Hey folks,
So I'll admit, I went into this project kind of half-cocked and am now in need of some advice.

The setup:
I got a crappy old Squier Strat off my buddy for 50 bucks with the goal of stripping off all the old hardware and replacing them with good new parts. To be fair, I did a solid job with most everything...except the wiring.

I'm one of those weirdos who wants a simple, bare-bones guitar, with one pickup and one volume knob. That said, I purchased a custom pickguard routed for one knob and just the bridge single coil, with a 250 pot, and a Seymour-Duncan Hot Rail pickup to go with it. I had no problem mounting everything into the proper place, but I noticed fairly early on that because I no longer have a selector switch, one of the wires (the black one) on the pickup has nothing to connect to any longer.

Being a dumb newbie, I tried soldering it to the pot with the green and bare wires (the remaining red and white ones I soldered together separately and taped off, as per the included diagram). As far as I can tell, I was able to connect the ground and the input jack correctly.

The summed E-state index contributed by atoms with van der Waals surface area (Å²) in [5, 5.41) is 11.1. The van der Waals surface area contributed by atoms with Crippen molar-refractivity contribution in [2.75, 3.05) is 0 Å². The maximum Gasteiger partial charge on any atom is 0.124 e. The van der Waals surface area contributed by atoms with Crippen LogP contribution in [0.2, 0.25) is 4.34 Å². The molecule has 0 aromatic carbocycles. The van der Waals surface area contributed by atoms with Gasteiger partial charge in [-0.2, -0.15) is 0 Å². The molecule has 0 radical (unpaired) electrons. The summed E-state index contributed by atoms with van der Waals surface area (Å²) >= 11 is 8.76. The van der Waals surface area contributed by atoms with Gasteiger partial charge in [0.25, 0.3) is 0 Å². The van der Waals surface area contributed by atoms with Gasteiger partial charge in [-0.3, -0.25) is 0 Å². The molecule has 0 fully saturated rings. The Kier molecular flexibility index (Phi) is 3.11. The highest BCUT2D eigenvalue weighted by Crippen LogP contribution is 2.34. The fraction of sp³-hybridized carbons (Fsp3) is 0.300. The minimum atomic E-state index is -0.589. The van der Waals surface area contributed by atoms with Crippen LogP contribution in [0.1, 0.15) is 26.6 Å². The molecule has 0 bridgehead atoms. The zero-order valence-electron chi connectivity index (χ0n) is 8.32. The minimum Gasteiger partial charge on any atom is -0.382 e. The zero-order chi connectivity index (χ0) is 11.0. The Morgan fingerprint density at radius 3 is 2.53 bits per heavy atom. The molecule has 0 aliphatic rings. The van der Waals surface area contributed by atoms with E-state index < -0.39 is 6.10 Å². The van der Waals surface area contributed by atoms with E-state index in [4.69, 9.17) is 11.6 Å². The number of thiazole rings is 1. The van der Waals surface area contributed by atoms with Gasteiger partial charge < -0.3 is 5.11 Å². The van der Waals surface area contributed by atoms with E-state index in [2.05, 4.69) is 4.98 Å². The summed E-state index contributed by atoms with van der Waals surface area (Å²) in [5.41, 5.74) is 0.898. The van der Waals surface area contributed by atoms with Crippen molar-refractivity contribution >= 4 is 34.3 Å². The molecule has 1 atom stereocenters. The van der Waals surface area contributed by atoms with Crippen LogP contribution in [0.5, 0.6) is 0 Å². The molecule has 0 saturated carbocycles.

Now when I strung her up and plugged her in, I only got feedback and no actual sound from the strings. Obviously I made a boo-boo. Let me first say that this is my first time trying this kind of thing and furthermore my first time using a soldering iron, so it could just be shotty work on my part. That said, I want to learn how to do this myself, and would rather not take it into a shop for proper repairs unless I absolutely have to.

Any thoughts as to where I went wrong? I'd appreciate any and all help I can get.

Ironically, half the reason I went for the one-pickup/one-knob option was because I thought it would make things easier for me :P
The black one should have gone directly to the volume pot. That's the "hot" output from the pickup. The green/bare both go ground and the red/white are soldered together.

I recommend finding a wiring diagram (maybe from here : http://www.guitarelectronics.com/category/wiring_resources_guitar_wiring_diagrams.1_pickup_guitar_wiring_diagrams/) and figuring it out before randomly soldering things together.

Good thing it's hard to break a guitar through bad wiring.
Hey preacher, thanks for that. Right as you replied, I had been looking at more diagrams and had done just that. It works! Thanks again